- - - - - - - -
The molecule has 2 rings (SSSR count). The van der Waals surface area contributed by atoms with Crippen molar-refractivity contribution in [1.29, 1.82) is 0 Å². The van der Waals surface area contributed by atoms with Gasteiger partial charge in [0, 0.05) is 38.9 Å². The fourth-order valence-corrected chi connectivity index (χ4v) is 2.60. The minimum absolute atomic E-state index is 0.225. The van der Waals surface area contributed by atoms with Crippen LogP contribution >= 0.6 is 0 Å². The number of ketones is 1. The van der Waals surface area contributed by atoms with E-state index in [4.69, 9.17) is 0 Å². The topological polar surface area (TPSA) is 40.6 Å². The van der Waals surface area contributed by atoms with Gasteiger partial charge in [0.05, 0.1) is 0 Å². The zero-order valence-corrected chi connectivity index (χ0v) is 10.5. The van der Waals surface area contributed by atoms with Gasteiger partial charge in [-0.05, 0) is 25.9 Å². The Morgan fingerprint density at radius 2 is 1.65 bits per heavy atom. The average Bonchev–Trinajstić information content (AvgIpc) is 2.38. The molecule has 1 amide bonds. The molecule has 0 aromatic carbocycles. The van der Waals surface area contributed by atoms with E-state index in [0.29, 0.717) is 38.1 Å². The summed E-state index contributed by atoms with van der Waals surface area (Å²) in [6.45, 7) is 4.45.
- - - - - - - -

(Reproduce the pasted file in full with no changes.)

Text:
The molecule has 2 rings (SSSR count). The van der Waals surface area contributed by atoms with Crippen molar-refractivity contribution in [1.29, 1.82) is 0 Å². The van der Waals surface area contributed by atoms with Gasteiger partial charge in [0, 0.05) is 38.9 Å². The fourth-order valence-corrected chi connectivity index (χ4v) is 2.60. The minimum absolute atomic E-state index is 0.225. The van der Waals surface area contributed by atoms with Crippen LogP contribution >= 0.6 is 0 Å². The number of ketones is 1. The van der Waals surface area contributed by atoms with E-state index in [4.69, 9.17) is 0 Å². The topological polar surface area (TPSA) is 40.6 Å². The van der Waals surface area contributed by atoms with Gasteiger partial charge in [0.05, 0.1) is 0 Å². The zero-order valence-corrected chi connectivity index (χ0v) is 10.5. The van der Waals surface area contributed by atoms with Gasteiger partial charge in [-0.05, 0) is 25.9 Å². The Morgan fingerprint density at radius 2 is 1.65 bits per heavy atom. The average Bonchev–Trinajstić information content (AvgIpc) is 2.38. The molecule has 1 amide bonds. The molecule has 0 aromatic carbocycles. The van der Waals surface area contributed by atoms with E-state index in [0.29, 0.717) is 38.1 Å². The summed E-state index contributed by atoms with van der Waals surface area (Å²) in [6.45, 7) is 4.45.